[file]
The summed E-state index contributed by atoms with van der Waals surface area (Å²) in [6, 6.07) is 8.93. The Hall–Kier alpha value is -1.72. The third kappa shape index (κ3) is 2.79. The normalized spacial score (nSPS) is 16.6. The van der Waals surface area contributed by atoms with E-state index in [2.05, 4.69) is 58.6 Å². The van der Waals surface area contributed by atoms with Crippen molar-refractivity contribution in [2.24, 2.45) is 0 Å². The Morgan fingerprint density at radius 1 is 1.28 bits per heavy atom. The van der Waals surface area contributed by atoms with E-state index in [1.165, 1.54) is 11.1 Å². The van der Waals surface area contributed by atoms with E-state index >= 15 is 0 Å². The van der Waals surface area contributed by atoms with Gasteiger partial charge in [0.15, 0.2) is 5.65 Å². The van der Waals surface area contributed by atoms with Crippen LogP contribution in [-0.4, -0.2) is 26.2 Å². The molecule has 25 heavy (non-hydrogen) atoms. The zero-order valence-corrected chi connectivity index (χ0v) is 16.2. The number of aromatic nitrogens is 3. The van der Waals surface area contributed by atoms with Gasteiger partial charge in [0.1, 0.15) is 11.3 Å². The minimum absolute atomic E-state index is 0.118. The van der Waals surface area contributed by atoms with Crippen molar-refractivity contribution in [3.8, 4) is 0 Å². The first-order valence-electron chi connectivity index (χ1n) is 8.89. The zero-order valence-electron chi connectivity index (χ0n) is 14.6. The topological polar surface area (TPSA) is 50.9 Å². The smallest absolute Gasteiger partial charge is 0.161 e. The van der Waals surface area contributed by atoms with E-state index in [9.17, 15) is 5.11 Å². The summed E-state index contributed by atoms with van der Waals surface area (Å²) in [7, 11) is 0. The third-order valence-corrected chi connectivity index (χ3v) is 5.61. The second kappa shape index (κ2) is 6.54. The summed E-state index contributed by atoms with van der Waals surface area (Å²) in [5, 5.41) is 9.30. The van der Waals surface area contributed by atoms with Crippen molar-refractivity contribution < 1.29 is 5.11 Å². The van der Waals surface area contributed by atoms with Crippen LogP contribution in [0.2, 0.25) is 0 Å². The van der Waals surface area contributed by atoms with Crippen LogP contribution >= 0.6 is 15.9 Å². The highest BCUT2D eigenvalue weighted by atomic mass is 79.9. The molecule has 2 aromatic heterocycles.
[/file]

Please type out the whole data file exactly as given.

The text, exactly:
The summed E-state index contributed by atoms with van der Waals surface area (Å²) in [6, 6.07) is 8.93. The Hall–Kier alpha value is -1.72. The third kappa shape index (κ3) is 2.79. The normalized spacial score (nSPS) is 16.6. The van der Waals surface area contributed by atoms with E-state index in [2.05, 4.69) is 58.6 Å². The van der Waals surface area contributed by atoms with Crippen molar-refractivity contribution in [2.24, 2.45) is 0 Å². The Morgan fingerprint density at radius 1 is 1.28 bits per heavy atom. The van der Waals surface area contributed by atoms with E-state index in [1.165, 1.54) is 11.1 Å². The van der Waals surface area contributed by atoms with E-state index >= 15 is 0 Å². The van der Waals surface area contributed by atoms with Gasteiger partial charge in [0.15, 0.2) is 5.65 Å². The van der Waals surface area contributed by atoms with Crippen LogP contribution in [-0.4, -0.2) is 26.2 Å². The molecule has 25 heavy (non-hydrogen) atoms. The zero-order valence-corrected chi connectivity index (χ0v) is 16.2. The number of aromatic nitrogens is 3. The van der Waals surface area contributed by atoms with Gasteiger partial charge in [0.1, 0.15) is 11.3 Å². The minimum absolute atomic E-state index is 0.118. The van der Waals surface area contributed by atoms with Crippen molar-refractivity contribution in [3.8, 4) is 0 Å². The first-order valence-electron chi connectivity index (χ1n) is 8.89. The zero-order valence-electron chi connectivity index (χ0n) is 14.6. The topological polar surface area (TPSA) is 50.9 Å². The smallest absolute Gasteiger partial charge is 0.161 e. The van der Waals surface area contributed by atoms with E-state index in [9.17, 15) is 5.11 Å². The summed E-state index contributed by atoms with van der Waals surface area (Å²) in [7, 11) is 0. The third-order valence-corrected chi connectivity index (χ3v) is 5.61. The second kappa shape index (κ2) is 6.54. The summed E-state index contributed by atoms with van der Waals surface area (Å²) in [5, 5.41) is 9.30. The van der Waals surface area contributed by atoms with Crippen molar-refractivity contribution < 1.29 is 5.11 Å². The van der Waals surface area contributed by atoms with Crippen LogP contribution in [0.2, 0.25) is 0 Å². The van der Waals surface area contributed by atoms with Crippen LogP contribution >= 0.6 is 15.9 Å². The highest BCUT2D eigenvalue weighted by atomic mass is 79.9. The molecule has 2 aromatic heterocycles.